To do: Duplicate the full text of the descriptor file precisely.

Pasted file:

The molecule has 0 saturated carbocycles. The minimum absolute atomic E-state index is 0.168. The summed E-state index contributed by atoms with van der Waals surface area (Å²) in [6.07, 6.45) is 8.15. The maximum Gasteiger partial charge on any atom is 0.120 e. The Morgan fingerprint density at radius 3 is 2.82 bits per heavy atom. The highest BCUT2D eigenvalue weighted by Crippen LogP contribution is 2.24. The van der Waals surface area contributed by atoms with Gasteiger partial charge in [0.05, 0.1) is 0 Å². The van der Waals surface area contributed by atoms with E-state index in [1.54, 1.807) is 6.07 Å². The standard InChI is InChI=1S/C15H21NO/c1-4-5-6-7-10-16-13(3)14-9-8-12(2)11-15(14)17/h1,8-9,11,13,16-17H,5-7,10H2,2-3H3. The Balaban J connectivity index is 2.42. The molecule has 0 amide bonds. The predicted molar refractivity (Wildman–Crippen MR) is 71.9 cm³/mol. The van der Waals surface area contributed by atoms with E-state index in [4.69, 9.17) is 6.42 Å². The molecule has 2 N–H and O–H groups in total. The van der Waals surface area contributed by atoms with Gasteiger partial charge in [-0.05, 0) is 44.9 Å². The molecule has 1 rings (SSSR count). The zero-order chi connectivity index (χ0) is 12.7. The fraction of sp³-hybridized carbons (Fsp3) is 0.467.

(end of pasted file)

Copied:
The molecule has 0 saturated carbocycles. The minimum absolute atomic E-state index is 0.168. The summed E-state index contributed by atoms with van der Waals surface area (Å²) in [6.07, 6.45) is 8.15. The maximum Gasteiger partial charge on any atom is 0.120 e. The Morgan fingerprint density at radius 3 is 2.82 bits per heavy atom. The highest BCUT2D eigenvalue weighted by Crippen LogP contribution is 2.24. The van der Waals surface area contributed by atoms with Gasteiger partial charge in [0.05, 0.1) is 0 Å². The van der Waals surface area contributed by atoms with E-state index in [1.54, 1.807) is 6.07 Å². The standard InChI is InChI=1S/C15H21NO/c1-4-5-6-7-10-16-13(3)14-9-8-12(2)11-15(14)17/h1,8-9,11,13,16-17H,5-7,10H2,2-3H3. The Balaban J connectivity index is 2.42. The molecule has 0 amide bonds. The predicted molar refractivity (Wildman–Crippen MR) is 71.9 cm³/mol. The van der Waals surface area contributed by atoms with E-state index in [4.69, 9.17) is 6.42 Å². The molecule has 2 N–H and O–H groups in total. The van der Waals surface area contributed by atoms with Gasteiger partial charge in [-0.05, 0) is 44.9 Å². The molecule has 1 rings (SSSR count). The zero-order chi connectivity index (χ0) is 12.7. The fraction of sp³-hybridized carbons (Fsp3) is 0.467.